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It’s like this. I’ve got a stack of matzo, wine glasses, six colored eggs and a bunny on my dining room table. Add a Hagaddah and a hymnal and the picture of our ecclesiastical schizophrenia is complete. It’s a condition my daughter aptly named EastOver–that confluence of Easter and Passover where it’s OK to eat Peeps but not bread. That’s our family. As Marisa Tomei memorably squawked in “My Cousin Vinny,” “like you blend!” We do.
Most years each holiday gets its own due. Typically Passover starts before Easter and we do the traditional seder. My Episcopalian wife makes her sublime matzoball soup..a fact that royally ticked off my late, Jewish, mother who demanded her secret. “Just follow the directions on the box,” my wife deadpanned. I always feared that once Protestants figured this out, beyond my kitchen, they would co-opt the dish, the holiday and take credit for conjuring up the potent agent of constipation.
I always enjoyed the seder, even when I was very young and Passover tradition was held at my maternal grandparent’s apartment in Flatbush. My grandmother Perlberg was calm and gracious and made these killer french fries in the oven that were joyously greasy and crunchy. My grandfather insisted on reading the Passover story in Hebrew even though he spoke not a word. Indeed, every passage came out as “zummmmmzummmzummmcha!”” Sometimes he would nod off in the middle of the story which didn’t please us because it only delayed getting to the big meal, which was generally roast turkey and those rock-hard fries. We often were told the Last Supper, noted by Christians was probably what we were served because we were convinced Jesus actually died choking on a hard, greasy fry. The cross thing was just to cover up for the cook.
Which brings us to Easter. My wife has a deft touch when decorating the house for every holiday. For the Resurrection she exhumes a host of colorful, sparkling eggs and they rise to hover over us from various light fixtures. This not only adds the bright hues of Spring and hope to the house, it provides a reminder that between Easter and Passover ….eggs suffer from a high mortality rate.
We always enjoyed creating fun Easter baskets for the kids, stuffing them with toys and candy, which invariably led to the question, “hey mommy and daddy, what’s this stuff have to do with a guy going down then coming back up and what does the word ‘Easter’ mean?” Our explanation centered on the joy of the season and happiness that a very important person got a second chance… and our awesome dental insurance. No, I do not know what the word “Easter” means although I suspect it’s a Welsh interpretation of the word “Cadbury.”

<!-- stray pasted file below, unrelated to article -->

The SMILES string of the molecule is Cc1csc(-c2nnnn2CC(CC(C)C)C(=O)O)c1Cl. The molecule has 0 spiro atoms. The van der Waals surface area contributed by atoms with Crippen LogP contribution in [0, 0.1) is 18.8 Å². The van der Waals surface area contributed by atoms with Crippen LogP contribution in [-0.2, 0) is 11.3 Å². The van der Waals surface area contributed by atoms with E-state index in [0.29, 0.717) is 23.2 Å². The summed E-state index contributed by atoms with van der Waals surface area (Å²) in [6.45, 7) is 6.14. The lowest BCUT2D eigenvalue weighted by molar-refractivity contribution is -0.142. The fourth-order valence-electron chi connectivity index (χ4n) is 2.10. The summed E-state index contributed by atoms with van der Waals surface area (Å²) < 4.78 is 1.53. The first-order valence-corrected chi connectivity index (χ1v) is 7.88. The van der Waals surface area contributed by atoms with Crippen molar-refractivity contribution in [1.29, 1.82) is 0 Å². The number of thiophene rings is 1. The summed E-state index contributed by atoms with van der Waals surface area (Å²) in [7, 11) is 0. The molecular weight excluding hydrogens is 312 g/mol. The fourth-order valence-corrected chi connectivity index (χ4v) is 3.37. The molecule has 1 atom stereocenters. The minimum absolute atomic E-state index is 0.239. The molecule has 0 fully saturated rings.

The way we handle the confluence of Easter and Passover pretty much mirrors our even-handed approach to the intersection of Christmas and Chanukah, as I explained in the 2016 post “Holiday Turf War.”
It’s nice to see how our now, adult kids respect the different celebrations and beliefs, while hedging their spiritual bets. After all, you don’t want to put all your eggs.. matzoh or Easter, in one basket.
Today is New Year’s Day 5777 Don’t look for a ball to drop in Times Square, but perhaps a matzo ball or two will plunk into a shisl of chicken soup. It’s OK if you’re not wearing a silly hat, but it’s OK to wear a yarmulke. Noisemakers? Um..no, unless you want the rabbi to toss you out on your talis. Why are we 3,761 years ahead of everyone else? Ever wait for a Jew to get ready to get in the car? We needed that much of a head start.
Unlike the secular turning of the calendar celebrated with drunken gatherings and other forced frivolity, today, on Rosh Hashanah, we Jews spend the day seriously assessing our lives of the past year and hope to book another trip around the sun by being inscribed in the Book of Life after seeking forgiveness and atonement for our sins 10 days hence on Yom Kippur. That’s the day you don’t eat. You pray and think and hope the other old men in the temple broke the rule long enough to brush their teeth.
When I was younger I never missed a Sabbath or holiday to attend temple. Before we had kids my non-Jewish wife and I attended each other’s services. Then, as life intervened, we stopped, but we never stopped celebrating and respecting our holidays and faiths and teaching our children about them. Indeed, my late mother marveled at my wife’s wonderful matzo balls and tried to pry from her that “secret recipe.” My wife simply deadpanned, “I followed the directions on the box.” She must be great at following directions because they still kick the tushies of those I’ve had in the best Jewish delis.
By the same token, I’ve helped erect and decorate the Christmas tree and my wife makes sure the right number of Chanuka candles are in the menorah. I noticed that this year the two holidays are on the same day. Since Jesus started as a Jew we can celebrate his birthday and..conversion..simultaneously!
There’s not much I can contribute to Easter besides using some Peeps to plug up some holes in our pipes, but my wife puts on an absolutely incredible Passover seder. Yes, we read the entire story from the Hagadah before dinner and have never once missed a year.
The real point is, on this day of reflection, we’re all one. We may have different beliefs about how the world began, who’s running the show or what symbols to respect, but we all want the same things…health, happiness, good things for our families, success and peace and maybe a Dove bar once in awhile. And you must always add humor. We used to joke that a mezzuzah is just a cross without handlebars. Remember that. Be well.